Mitchell says “there are times when you maybe trail-brake a little bit and try to keep wheel spin at a minimum. But yeah, I mean, you gotta work (the pedals) both together a lot of times.

"Most of the time, like if you’re trail-braking or something, it's gonna kind of be like right there in the center of the corner to keep wheel spin to a minimum. Most of the time you use brakes to turn the car to get in the corner. So, when you do that, most of the time you just kind of dump the fuel — when it’s tacky and hammer down — you’ll just kind of dump the fuel, get on the brakes and get the race car turned.”

Winger said there are “different opinions about what you can do with the brake pedal. I personally use the brake pedal to set my car, but a lot of people believe in not using brakes. And then there's guys that are really fast doing that.

“When you're out there with guys like Scott (Bloomquist) and, you know, Dale (McDowell) and guys like that, you see the sparks running coming off of their brakes, you know, probably from aggressive brake pads or something along that nature. And you can tell like they use a lot of brakes and they use brakes to set their car and use that to kind of set them up through the entire corner.”

Kirkpatrick seldom uses the trail-braking technique, electing to simply ease out of the gas instead of employing the brake simultaneously.

“If you were pressing the gas and the brake and it generated a certain amount of RPM of the tire, I don't think the tires know the difference between that and just laying off the gas a little bit,” he said. “So I more modulate the gas than I do press the brake, but you definitely have to use brake, especially when the track is slick and slow, to keep the car (straight), and you obviously have to slow down at the end of the straightaway. So you have to slow down and then you have to be really light on the brake pedal so that you don't accidentally shear one of the tires and the car gets loose or tight on corner entry.

"I think (using the pedals) kind of happens in the subconscious layer. So people are just feeling different things and their feet are kind of working in conjunction with their brain and it'd probably be pretty tough to articulate, but I think that's kind of what's going on.”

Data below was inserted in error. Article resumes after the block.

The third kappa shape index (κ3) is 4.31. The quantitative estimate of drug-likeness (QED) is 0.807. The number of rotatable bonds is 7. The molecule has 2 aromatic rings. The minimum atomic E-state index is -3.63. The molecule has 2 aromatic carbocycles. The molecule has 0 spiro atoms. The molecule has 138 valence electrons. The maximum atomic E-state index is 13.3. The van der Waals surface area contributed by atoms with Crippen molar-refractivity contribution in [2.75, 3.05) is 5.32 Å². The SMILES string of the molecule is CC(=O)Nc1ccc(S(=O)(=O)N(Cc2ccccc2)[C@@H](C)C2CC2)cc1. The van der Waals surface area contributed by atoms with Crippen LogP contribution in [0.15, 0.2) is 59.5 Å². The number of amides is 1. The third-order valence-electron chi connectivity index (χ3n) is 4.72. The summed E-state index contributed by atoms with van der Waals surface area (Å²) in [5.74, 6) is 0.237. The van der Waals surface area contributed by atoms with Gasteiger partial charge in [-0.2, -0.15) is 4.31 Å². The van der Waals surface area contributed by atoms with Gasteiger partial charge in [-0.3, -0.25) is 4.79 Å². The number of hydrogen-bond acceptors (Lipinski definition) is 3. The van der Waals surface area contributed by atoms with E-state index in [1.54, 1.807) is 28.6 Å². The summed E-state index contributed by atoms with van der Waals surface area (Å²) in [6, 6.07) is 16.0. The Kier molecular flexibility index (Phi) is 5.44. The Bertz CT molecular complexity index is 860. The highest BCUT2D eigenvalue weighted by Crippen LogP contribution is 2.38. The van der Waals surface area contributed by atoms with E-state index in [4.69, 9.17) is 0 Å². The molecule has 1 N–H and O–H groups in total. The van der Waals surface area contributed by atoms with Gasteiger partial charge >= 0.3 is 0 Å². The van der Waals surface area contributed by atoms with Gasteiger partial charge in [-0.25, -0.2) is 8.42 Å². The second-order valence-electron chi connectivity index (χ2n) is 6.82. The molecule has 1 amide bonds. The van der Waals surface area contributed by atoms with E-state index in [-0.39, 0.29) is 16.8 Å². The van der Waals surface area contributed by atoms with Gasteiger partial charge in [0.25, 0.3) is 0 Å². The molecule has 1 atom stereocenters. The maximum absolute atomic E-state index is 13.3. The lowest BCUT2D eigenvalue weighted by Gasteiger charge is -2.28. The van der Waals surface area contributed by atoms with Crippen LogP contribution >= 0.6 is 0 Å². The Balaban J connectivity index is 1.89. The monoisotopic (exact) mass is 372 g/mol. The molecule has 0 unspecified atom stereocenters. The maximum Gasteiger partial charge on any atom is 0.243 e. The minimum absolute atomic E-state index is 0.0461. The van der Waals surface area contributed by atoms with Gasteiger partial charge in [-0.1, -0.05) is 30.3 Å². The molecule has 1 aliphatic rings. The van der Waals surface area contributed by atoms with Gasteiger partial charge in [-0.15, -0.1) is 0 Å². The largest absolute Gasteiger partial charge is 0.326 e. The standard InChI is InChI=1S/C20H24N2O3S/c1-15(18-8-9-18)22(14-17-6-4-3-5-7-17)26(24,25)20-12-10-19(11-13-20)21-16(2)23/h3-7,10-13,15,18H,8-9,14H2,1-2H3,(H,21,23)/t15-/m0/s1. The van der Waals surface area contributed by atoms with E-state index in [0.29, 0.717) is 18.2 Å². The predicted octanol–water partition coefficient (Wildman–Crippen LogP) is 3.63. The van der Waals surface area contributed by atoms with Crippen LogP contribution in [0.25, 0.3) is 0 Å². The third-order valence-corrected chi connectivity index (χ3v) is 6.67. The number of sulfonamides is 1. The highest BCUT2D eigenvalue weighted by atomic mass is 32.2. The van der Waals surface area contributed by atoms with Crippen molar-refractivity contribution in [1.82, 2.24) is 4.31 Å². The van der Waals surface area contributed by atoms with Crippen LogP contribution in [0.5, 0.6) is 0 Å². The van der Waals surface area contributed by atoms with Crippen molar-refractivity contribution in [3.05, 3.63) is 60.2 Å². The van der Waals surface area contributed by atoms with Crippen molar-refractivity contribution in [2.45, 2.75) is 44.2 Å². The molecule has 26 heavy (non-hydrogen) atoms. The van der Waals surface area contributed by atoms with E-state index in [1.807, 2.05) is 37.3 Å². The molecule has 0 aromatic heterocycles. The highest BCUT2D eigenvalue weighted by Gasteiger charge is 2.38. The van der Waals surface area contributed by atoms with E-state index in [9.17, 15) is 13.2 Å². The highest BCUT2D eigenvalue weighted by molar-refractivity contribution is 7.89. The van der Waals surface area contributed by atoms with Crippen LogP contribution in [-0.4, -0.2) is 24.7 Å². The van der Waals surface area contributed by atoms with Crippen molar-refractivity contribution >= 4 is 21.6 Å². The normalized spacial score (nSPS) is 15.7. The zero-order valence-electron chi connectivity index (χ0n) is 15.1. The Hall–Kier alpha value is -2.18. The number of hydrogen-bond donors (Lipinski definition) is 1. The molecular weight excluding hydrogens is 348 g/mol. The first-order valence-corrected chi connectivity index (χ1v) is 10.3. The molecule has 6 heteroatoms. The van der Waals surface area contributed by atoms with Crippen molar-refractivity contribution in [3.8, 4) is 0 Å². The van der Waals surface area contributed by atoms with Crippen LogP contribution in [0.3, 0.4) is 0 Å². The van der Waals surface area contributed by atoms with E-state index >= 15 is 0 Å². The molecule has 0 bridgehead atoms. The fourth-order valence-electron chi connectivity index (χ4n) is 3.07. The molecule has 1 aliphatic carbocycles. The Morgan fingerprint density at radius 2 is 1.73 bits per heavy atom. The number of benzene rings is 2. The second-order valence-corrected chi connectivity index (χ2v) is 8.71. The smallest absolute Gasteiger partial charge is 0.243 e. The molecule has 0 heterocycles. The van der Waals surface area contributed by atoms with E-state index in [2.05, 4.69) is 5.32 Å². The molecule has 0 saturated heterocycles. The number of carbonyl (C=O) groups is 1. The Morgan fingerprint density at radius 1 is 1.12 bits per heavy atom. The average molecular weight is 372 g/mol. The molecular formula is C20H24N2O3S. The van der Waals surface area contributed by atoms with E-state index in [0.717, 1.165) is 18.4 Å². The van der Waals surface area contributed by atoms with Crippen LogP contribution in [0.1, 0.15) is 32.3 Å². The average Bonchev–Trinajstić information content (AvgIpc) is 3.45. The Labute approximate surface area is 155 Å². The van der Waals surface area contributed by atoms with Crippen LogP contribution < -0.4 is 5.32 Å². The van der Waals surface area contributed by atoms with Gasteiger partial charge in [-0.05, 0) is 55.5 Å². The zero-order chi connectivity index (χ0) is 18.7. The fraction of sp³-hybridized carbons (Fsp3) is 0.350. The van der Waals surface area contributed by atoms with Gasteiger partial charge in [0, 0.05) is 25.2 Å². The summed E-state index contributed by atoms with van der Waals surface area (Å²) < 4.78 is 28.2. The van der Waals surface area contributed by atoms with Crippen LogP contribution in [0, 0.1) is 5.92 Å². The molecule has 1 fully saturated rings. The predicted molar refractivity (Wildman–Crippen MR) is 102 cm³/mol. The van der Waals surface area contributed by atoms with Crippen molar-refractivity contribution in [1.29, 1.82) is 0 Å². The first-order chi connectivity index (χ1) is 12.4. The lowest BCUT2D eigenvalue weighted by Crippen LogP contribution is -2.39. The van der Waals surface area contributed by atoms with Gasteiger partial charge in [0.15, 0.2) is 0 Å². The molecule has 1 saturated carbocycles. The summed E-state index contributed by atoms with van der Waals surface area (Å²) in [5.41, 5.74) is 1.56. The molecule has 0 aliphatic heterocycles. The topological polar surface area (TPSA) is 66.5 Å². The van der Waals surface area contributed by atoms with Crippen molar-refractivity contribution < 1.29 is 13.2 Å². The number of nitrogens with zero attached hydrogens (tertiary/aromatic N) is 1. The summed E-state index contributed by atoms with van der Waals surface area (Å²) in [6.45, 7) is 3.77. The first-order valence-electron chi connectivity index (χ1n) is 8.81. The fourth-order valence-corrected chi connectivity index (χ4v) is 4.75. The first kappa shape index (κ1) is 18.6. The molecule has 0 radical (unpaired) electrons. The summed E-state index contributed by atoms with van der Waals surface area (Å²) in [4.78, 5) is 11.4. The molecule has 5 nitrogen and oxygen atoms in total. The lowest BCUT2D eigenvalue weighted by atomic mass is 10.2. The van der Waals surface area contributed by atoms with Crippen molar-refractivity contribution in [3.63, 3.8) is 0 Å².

Handiwork or footwork?

So what’s more important for driving a Dirt Late Model? Your hands on the steering wheel or your feet on the pedals?

"Honestly, they're about split,” Ferguson said. “They’re half and half, in my opinion, you know. You can drive the car 10 different ways. That's what makes Dirt Late Model racing great, because you can have a guy who's driving on the cushion, you can have a guy who's dead straight on the bottom, you can have a guy who's driving sideways and crooked into the corner, and 10 different ways will be fast.

“It's amazing that you have all that in one machine and you do that without adjusting the car. You can do that from adjusting your driving style.”

Kirkpatrick leans toward footwork playing a bigger role than steering.

“It’s hard to kind of decouple those because they work together so much. But I would say that the footwork element is definitely more important than the hands part,” Kirkpatrick said. “I mean, because these cars turn with the rear tires, so much how you use the gas and brake can really dictate the orientation of the car. And so, the front tires are like — you can kind of move the wheel around a little bit and the car doesn't really do anything — because you're mostly driving with the rear tires.

"And so, obviously, you can't just let go with the steering wheel, or you can't turn in the wrong direction and have the car actually do what you want. But I would imagine that using your feet is a larger percentage of the total driving than just your hands and arms on the steering wheel.”

How you use the pedals and drive the car is “just kind of a subconscious,” he added. “Your body and your brain are feeling different accelerations and different pitch and yaw and roll moments, and your feet and your arms are working in conjunction with what you're feeling to try to point the car and accelerate the car in the directions that are required to make the car go around as fast as possible.

“It's definitely a dance,” said Kirkpatrick, suggesting fans watch the YouTube videos of in-car videos with a camera pointed at the pedals. “It doesn't look crazy from the outside. There's not a bunch of feet moving around, but it's just the tiny little corrections that are getting made the whole way around the track.”